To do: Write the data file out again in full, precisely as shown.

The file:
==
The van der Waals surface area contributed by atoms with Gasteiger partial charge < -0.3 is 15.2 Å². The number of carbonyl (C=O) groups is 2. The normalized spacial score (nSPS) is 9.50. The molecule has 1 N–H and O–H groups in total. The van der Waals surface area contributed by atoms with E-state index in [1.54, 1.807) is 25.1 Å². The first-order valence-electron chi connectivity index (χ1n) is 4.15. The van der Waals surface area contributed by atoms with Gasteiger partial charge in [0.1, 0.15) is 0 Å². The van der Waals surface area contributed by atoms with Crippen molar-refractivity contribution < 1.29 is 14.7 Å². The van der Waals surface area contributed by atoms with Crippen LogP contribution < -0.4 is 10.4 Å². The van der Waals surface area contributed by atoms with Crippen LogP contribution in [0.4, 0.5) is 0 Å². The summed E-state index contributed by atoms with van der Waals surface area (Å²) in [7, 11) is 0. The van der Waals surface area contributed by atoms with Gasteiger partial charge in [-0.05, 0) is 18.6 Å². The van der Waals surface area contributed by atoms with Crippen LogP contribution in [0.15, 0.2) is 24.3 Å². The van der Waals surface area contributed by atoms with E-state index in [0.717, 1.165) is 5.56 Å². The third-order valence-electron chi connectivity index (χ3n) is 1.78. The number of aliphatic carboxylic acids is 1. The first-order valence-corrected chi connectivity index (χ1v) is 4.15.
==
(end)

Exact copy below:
The van der Waals surface area contributed by atoms with Gasteiger partial charge < -0.3 is 15.2 Å². The number of carbonyl (C=O) groups is 2. The normalized spacial score (nSPS) is 9.50. The molecule has 1 N–H and O–H groups in total. The van der Waals surface area contributed by atoms with E-state index in [1.54, 1.807) is 25.1 Å². The first-order valence-electron chi connectivity index (χ1n) is 4.15. The van der Waals surface area contributed by atoms with Gasteiger partial charge in [0.1, 0.15) is 0 Å². The van der Waals surface area contributed by atoms with Crippen molar-refractivity contribution < 1.29 is 14.7 Å². The van der Waals surface area contributed by atoms with Crippen LogP contribution < -0.4 is 10.4 Å². The van der Waals surface area contributed by atoms with Crippen LogP contribution in [0.4, 0.5) is 0 Å². The summed E-state index contributed by atoms with van der Waals surface area (Å²) in [7, 11) is 0. The van der Waals surface area contributed by atoms with Gasteiger partial charge in [-0.05, 0) is 18.6 Å². The van der Waals surface area contributed by atoms with Crippen LogP contribution in [0.15, 0.2) is 24.3 Å². The van der Waals surface area contributed by atoms with E-state index in [0.717, 1.165) is 5.56 Å². The third-order valence-electron chi connectivity index (χ3n) is 1.78. The number of aliphatic carboxylic acids is 1. The first-order valence-corrected chi connectivity index (χ1v) is 4.15.